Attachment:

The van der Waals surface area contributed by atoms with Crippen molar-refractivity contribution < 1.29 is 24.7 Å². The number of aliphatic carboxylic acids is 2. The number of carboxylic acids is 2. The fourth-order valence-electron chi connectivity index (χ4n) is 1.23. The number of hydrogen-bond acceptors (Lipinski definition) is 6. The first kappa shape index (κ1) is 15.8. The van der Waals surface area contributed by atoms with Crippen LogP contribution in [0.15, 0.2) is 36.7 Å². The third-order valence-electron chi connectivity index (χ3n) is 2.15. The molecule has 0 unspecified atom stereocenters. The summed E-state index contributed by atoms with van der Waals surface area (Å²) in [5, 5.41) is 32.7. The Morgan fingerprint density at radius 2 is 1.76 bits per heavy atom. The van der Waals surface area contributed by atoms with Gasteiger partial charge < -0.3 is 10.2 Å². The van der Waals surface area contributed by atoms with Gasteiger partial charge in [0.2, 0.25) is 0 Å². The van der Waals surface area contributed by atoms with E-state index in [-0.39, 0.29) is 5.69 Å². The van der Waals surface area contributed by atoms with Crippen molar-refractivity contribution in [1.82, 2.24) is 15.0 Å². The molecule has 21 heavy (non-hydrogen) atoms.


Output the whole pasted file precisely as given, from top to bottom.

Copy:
The van der Waals surface area contributed by atoms with Crippen molar-refractivity contribution < 1.29 is 24.7 Å². The number of aliphatic carboxylic acids is 2. The number of carboxylic acids is 2. The fourth-order valence-electron chi connectivity index (χ4n) is 1.23. The number of hydrogen-bond acceptors (Lipinski definition) is 6. The first kappa shape index (κ1) is 15.8. The van der Waals surface area contributed by atoms with Crippen LogP contribution in [0.15, 0.2) is 36.7 Å². The third-order valence-electron chi connectivity index (χ3n) is 2.15. The molecule has 0 unspecified atom stereocenters. The summed E-state index contributed by atoms with van der Waals surface area (Å²) in [5, 5.41) is 32.7. The Morgan fingerprint density at radius 2 is 1.76 bits per heavy atom. The van der Waals surface area contributed by atoms with Gasteiger partial charge < -0.3 is 10.2 Å². The van der Waals surface area contributed by atoms with Gasteiger partial charge in [0.2, 0.25) is 0 Å². The van der Waals surface area contributed by atoms with E-state index in [-0.39, 0.29) is 5.69 Å². The van der Waals surface area contributed by atoms with Crippen molar-refractivity contribution in [1.82, 2.24) is 15.0 Å². The molecule has 21 heavy (non-hydrogen) atoms.